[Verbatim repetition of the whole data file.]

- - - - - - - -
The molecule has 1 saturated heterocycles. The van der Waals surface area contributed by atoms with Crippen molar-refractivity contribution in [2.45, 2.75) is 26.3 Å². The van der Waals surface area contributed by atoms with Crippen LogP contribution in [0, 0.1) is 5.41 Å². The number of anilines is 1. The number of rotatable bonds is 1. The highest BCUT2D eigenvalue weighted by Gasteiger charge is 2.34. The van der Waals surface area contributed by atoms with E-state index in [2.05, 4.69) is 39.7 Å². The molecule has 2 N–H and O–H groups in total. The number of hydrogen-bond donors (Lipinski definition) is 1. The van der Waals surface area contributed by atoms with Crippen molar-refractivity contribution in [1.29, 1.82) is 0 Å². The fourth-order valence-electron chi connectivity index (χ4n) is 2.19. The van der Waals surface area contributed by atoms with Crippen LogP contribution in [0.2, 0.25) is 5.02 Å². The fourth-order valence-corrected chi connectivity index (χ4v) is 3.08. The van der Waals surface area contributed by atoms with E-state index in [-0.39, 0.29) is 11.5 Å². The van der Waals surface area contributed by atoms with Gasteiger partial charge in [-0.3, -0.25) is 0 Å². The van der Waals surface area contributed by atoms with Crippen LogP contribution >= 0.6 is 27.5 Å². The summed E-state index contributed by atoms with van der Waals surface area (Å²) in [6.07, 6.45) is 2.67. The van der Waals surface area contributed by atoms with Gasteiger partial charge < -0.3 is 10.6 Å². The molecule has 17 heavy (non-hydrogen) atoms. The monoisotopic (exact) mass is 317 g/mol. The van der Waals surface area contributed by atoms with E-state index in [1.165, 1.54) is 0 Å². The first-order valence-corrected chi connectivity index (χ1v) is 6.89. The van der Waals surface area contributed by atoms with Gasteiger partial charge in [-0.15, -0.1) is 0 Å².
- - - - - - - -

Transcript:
The molecule has 1 saturated heterocycles. The van der Waals surface area contributed by atoms with Crippen molar-refractivity contribution in [2.45, 2.75) is 26.3 Å². The van der Waals surface area contributed by atoms with Crippen LogP contribution in [0, 0.1) is 5.41 Å². The number of anilines is 1. The number of rotatable bonds is 1. The highest BCUT2D eigenvalue weighted by Gasteiger charge is 2.34. The van der Waals surface area contributed by atoms with E-state index in [2.05, 4.69) is 39.7 Å². The molecule has 2 N–H and O–H groups in total. The number of hydrogen-bond donors (Lipinski definition) is 1. The van der Waals surface area contributed by atoms with Crippen molar-refractivity contribution in [1.29, 1.82) is 0 Å². The fourth-order valence-electron chi connectivity index (χ4n) is 2.19. The van der Waals surface area contributed by atoms with Crippen LogP contribution in [0.2, 0.25) is 5.02 Å². The fourth-order valence-corrected chi connectivity index (χ4v) is 3.08. The van der Waals surface area contributed by atoms with E-state index in [-0.39, 0.29) is 11.5 Å². The van der Waals surface area contributed by atoms with Gasteiger partial charge in [-0.3, -0.25) is 0 Å². The van der Waals surface area contributed by atoms with Crippen LogP contribution >= 0.6 is 27.5 Å². The summed E-state index contributed by atoms with van der Waals surface area (Å²) in [6.07, 6.45) is 2.67. The van der Waals surface area contributed by atoms with Gasteiger partial charge < -0.3 is 10.6 Å². The molecule has 17 heavy (non-hydrogen) atoms. The monoisotopic (exact) mass is 317 g/mol. The van der Waals surface area contributed by atoms with E-state index in [1.165, 1.54) is 0 Å². The first-order valence-corrected chi connectivity index (χ1v) is 6.89. The van der Waals surface area contributed by atoms with Gasteiger partial charge in [-0.15, -0.1) is 0 Å².